Sunday, November 16, 2014

Dying to Know Why We Die?

First, an important disclaimer.  This is NOT a discussion of deeply religious or philosophical questions, like do we really die when our bodies give out?  I'll just note that physical aging and death is something most of us are quite ambivalent about. We acknowledge it will happen eventually, but we view it as something terrifyingly unnatural and maybe, just maybe, it can be escaped somehow -- if not physically then through some philosophical or religious mechanism. But notions like the immortality of the soul, kharmic continuation, and unembodied consciousness assimilation will be left for another time, maybe to be discussed over several pints of good beer.

My focus is more down to earth (so to speak) -- why do our bodies get old and die? Why is death inevitable?  Why, exactly do we die?  As difficult as these questions may seem, there has been some rather impressive progress in the last few decades in answering them from a scientific perspective. However, before examining the most current thinking on aging and dying that has come from the scientific study of aging processes let's consider some more informal notions that I've heard friends express, and my own pet theory of death which I acknowledge in advance as being quite preposterous.

Crackpot Theories of Aging: Fine Wine, Black Holes, Leaky Buckets and Heartbeat Banks

Unencumbered by the scientific requirements of reliable evidence, logical consistency, and demonstrated generalizability, people naturally come up with their own explanations of any phenomenon, judging them as acceptable mainly if they meet the "sounds-good-to-me" test.  Generally these explanations rely heavily on reasoning by analogy ("it's like....").  Some are more sophisticated, resting the analysis on some kernel of scientific truth and then distorting and overextending the principles to make unwarranted assertions.  Naturally, I favor the second, pseudo-scientific type.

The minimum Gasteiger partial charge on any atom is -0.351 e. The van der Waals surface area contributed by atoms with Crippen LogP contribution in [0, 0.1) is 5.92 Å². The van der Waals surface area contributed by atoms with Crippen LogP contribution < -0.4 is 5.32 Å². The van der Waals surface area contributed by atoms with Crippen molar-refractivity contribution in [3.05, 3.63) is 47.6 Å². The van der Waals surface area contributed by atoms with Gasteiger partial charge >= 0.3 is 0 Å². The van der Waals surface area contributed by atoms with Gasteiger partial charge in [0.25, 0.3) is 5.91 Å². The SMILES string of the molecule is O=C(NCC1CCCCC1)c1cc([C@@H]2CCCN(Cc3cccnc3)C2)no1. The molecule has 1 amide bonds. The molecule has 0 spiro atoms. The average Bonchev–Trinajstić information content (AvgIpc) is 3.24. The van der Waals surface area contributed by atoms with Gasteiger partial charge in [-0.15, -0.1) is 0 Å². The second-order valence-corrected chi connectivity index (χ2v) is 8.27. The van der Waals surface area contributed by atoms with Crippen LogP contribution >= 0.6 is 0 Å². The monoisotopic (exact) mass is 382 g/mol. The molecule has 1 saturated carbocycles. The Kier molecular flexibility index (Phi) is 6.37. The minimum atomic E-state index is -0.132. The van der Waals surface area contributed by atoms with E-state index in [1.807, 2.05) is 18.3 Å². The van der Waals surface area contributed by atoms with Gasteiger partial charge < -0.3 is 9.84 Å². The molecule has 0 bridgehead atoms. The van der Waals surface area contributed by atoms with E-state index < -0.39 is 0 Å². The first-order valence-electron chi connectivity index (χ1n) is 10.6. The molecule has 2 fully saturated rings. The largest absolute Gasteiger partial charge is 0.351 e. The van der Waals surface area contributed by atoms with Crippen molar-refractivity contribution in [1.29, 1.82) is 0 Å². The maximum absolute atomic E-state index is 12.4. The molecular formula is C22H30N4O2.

An example of the "It's like...." category is the Fine Wine Theory.  Aging is like producing fine wine -- at first the wine is young, strong, and rather too sharp and unruly on the tongue, but then as it ages through natural chemical processes it becomes better and better, developing complexity, sophistication and substance.  However, after a certain point all wine goes bad, and the chemical processes finally lead to its destruction, leaving only foul-tasting vinegar. I suspect geezers from California favor this explanation because it can justify a "drink-the-wine-while-there's-still-time" lifestyle.

A sub-category of the analogy type of theory are those that are based on the idea that life is determined by some sort of finite resource that is slowly depleted until it's gone.  The Leaky Bucket Theory is an example, and the name says it all -- we're born with full buckets of vital essence but they have holes that slowly drain the life force until...well, you know. The Heartbeat Bank is a variation on this that years ago a friend suggested to me.  His idea was that we're each born with a certain number of heartbeats to our "account"  and when they're used up our accounts are closed, along with the lid to our casket.  This idea has great appeal to couch potatoes who can argue that they are simply being frugal with their heartbeats. To them athletes are squandering their allotment and will probably die an early death.  Notice how unencumbered this one is with the mountain of evidence that has now accumulated indicating just the opposite is true -- exercise lengthens life and shortens morbidity (see my earlier blog, "How To Compress Your Morbidity").

My own pet theory is an example of the pseudo-scientific category of lay theories.  These generally sound authoritative but if examined closely they are empirically unsupported and in my case, logically absurd.  My theory is that we are each born with an accompanying teensy black hole that follows us throughout our lifetimes, getting bigger and more powerful with each passing day.  Being tuned to our personal electromagnetic auras it begins to entrap our belongings, our bodies, our energy, and finally our entire life force, though things can temporarily escape back into our realm until the final total crossing of the event horizon. Note that this theory satisfactorily explains the common geezer experience of objects blinking in and out of existence. You know, those car keys, cell phone, t.v. remote, hat, tool, false teeth, etc. that suddenly disappear -- only to reappear some time later in the exact same spot you had looked ten times.  What else could it be??